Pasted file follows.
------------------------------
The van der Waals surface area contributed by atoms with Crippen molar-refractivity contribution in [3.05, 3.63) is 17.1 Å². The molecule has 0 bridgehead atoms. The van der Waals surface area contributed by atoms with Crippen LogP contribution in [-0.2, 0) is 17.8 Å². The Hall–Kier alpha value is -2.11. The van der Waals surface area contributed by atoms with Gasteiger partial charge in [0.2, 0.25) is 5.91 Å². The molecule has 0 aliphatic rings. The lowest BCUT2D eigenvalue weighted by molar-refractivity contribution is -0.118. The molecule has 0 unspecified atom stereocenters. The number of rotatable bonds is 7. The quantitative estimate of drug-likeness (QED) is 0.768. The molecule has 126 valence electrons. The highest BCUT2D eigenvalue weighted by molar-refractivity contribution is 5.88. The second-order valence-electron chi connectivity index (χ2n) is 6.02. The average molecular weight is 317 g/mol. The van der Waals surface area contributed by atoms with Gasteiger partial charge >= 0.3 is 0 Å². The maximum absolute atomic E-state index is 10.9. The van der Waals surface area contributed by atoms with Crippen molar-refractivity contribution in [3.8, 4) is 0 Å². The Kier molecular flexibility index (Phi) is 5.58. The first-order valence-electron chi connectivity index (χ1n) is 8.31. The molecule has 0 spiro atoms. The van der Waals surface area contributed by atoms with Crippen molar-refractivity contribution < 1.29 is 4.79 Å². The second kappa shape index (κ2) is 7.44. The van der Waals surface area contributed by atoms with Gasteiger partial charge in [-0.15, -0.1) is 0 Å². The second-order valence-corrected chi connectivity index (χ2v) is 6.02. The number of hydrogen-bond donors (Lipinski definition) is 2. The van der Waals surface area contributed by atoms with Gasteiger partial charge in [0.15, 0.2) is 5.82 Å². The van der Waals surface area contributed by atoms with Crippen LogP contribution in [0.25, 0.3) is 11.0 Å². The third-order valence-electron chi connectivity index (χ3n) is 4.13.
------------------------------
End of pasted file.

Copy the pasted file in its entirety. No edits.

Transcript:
The van der Waals surface area contributed by atoms with Crippen molar-refractivity contribution in [3.05, 3.63) is 17.1 Å². The molecule has 0 bridgehead atoms. The van der Waals surface area contributed by atoms with Crippen LogP contribution in [-0.2, 0) is 17.8 Å². The Hall–Kier alpha value is -2.11. The van der Waals surface area contributed by atoms with Gasteiger partial charge in [0.2, 0.25) is 5.91 Å². The molecule has 0 aliphatic rings. The lowest BCUT2D eigenvalue weighted by molar-refractivity contribution is -0.118. The molecule has 0 unspecified atom stereocenters. The number of rotatable bonds is 7. The quantitative estimate of drug-likeness (QED) is 0.768. The molecule has 126 valence electrons. The highest BCUT2D eigenvalue weighted by molar-refractivity contribution is 5.88. The second-order valence-electron chi connectivity index (χ2n) is 6.02. The average molecular weight is 317 g/mol. The van der Waals surface area contributed by atoms with Gasteiger partial charge >= 0.3 is 0 Å². The maximum absolute atomic E-state index is 10.9. The van der Waals surface area contributed by atoms with Crippen molar-refractivity contribution in [3.8, 4) is 0 Å². The Kier molecular flexibility index (Phi) is 5.58. The first-order valence-electron chi connectivity index (χ1n) is 8.31. The molecule has 0 spiro atoms. The van der Waals surface area contributed by atoms with Crippen molar-refractivity contribution < 1.29 is 4.79 Å². The second kappa shape index (κ2) is 7.44. The van der Waals surface area contributed by atoms with Gasteiger partial charge in [-0.15, -0.1) is 0 Å². The second-order valence-corrected chi connectivity index (χ2v) is 6.02. The number of hydrogen-bond donors (Lipinski definition) is 2. The van der Waals surface area contributed by atoms with Gasteiger partial charge in [0.15, 0.2) is 5.82 Å². The van der Waals surface area contributed by atoms with Crippen LogP contribution in [0.25, 0.3) is 11.0 Å². The third-order valence-electron chi connectivity index (χ3n) is 4.13.